A cave shield forms as calcite-rich seep water under hydrostatic pressure is forced from tiny cracks in a cave wall, ceiling, or, occasionally, floor. As this seep water loses carbon dioxide to the cave air, calcite is deposited as parallel extensions to the cracked walls. The result: two thin, sandwiched disks separated only by a capillary, sheet-like void that feeds their growth.

Often, seep water feeding a shield does not lose all of its carbon dioxide at the shield rim. Additional CO2 loss by water slowly dribbling from the shield rim gives rise to draperies, as seen in photos 1 and 2. If a shield becomes clogged, perhaps due to sealing of its rim during dry spells, backed-up seep water may find escape through perforations in the shield disks. This may form stalactites or masses of tangled helictites as in photos 3, 4, and 5.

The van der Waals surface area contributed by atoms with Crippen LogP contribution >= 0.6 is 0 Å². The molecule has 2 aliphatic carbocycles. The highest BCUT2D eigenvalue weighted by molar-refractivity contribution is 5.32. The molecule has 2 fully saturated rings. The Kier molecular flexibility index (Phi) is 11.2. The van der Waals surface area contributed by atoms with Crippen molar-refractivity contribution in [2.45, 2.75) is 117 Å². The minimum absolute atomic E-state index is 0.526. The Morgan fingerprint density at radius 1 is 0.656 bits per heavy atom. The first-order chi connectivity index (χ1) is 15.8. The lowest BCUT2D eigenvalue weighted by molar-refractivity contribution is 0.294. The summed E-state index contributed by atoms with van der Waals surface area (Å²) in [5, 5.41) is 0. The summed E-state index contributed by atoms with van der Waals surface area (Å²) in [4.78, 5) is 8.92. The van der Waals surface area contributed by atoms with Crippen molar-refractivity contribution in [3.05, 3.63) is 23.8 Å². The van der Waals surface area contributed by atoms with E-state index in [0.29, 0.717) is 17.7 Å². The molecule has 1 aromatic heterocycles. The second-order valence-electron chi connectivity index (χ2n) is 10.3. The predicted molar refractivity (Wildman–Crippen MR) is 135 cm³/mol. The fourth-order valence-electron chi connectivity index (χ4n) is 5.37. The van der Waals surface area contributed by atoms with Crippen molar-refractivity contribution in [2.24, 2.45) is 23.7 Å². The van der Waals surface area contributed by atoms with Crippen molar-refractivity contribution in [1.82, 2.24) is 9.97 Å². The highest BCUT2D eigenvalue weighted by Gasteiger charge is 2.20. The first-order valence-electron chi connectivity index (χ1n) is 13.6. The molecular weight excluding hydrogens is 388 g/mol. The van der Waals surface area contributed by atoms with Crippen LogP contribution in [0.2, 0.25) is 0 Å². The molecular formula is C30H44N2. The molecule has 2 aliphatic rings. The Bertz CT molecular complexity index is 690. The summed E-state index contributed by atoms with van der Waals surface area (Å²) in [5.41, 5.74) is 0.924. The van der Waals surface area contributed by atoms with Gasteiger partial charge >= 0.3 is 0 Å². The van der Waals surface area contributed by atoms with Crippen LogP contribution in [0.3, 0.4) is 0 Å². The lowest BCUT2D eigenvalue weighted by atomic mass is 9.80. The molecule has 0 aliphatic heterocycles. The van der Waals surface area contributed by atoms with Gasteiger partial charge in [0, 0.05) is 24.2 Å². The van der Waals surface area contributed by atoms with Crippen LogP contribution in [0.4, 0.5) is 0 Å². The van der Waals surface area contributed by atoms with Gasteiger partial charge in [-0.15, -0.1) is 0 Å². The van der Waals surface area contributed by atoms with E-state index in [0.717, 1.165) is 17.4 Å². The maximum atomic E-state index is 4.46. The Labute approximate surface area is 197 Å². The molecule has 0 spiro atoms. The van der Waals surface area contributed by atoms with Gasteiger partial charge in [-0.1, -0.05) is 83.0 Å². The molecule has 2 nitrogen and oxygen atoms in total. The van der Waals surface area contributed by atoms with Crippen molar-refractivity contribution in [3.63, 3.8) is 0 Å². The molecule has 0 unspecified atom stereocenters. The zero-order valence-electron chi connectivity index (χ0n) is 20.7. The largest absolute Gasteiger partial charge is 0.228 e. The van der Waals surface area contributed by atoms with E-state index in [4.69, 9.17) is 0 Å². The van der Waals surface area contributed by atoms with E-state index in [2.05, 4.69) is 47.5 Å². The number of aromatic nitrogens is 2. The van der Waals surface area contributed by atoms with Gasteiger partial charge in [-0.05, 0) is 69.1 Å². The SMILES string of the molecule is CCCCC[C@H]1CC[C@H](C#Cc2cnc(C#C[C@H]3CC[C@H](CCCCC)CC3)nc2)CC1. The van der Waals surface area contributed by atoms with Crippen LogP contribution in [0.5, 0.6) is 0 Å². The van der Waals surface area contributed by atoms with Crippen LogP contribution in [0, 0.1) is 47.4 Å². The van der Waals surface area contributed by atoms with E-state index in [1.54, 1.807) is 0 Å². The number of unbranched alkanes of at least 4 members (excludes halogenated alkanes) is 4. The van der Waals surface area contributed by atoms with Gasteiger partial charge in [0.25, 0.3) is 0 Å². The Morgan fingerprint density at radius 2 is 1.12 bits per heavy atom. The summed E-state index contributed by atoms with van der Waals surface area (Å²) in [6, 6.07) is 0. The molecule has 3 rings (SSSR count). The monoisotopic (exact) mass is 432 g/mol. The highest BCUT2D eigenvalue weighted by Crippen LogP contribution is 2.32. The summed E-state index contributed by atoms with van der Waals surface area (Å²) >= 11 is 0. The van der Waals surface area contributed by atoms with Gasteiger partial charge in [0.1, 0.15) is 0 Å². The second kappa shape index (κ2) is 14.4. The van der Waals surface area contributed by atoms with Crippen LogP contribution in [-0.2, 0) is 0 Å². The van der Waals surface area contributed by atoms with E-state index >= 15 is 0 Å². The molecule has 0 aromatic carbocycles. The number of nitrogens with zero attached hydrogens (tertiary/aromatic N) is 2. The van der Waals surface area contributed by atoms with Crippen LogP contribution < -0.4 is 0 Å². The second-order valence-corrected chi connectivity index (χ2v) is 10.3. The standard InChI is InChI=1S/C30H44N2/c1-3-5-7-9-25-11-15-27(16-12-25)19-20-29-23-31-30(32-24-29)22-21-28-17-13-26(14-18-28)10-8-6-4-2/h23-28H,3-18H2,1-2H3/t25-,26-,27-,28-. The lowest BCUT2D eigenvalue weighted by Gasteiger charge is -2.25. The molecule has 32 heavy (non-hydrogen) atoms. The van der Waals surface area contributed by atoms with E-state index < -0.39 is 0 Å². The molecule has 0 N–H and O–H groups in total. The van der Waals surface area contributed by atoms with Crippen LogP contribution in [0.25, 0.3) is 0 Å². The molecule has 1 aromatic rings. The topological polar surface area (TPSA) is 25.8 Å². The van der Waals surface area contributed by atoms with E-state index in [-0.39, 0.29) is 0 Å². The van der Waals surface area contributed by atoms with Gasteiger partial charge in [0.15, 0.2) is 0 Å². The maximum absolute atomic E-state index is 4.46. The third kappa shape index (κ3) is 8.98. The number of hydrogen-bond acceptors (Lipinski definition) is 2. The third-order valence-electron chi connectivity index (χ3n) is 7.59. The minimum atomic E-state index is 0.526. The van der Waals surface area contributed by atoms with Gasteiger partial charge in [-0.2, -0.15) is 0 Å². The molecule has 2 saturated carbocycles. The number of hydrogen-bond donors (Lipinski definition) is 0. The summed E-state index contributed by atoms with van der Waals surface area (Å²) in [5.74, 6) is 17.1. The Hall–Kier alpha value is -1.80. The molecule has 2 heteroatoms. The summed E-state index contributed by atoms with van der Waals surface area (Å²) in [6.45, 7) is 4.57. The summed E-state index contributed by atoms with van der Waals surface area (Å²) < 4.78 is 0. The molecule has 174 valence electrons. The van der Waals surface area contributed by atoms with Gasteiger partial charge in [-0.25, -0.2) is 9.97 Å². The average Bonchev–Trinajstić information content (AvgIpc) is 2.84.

Photo #6 shows a series of miniature shields forming where water has been squeezed through a crack in a flowstone wall. These sort of incipient shields are also known as welts.

AUTHOR: Djuna Bewley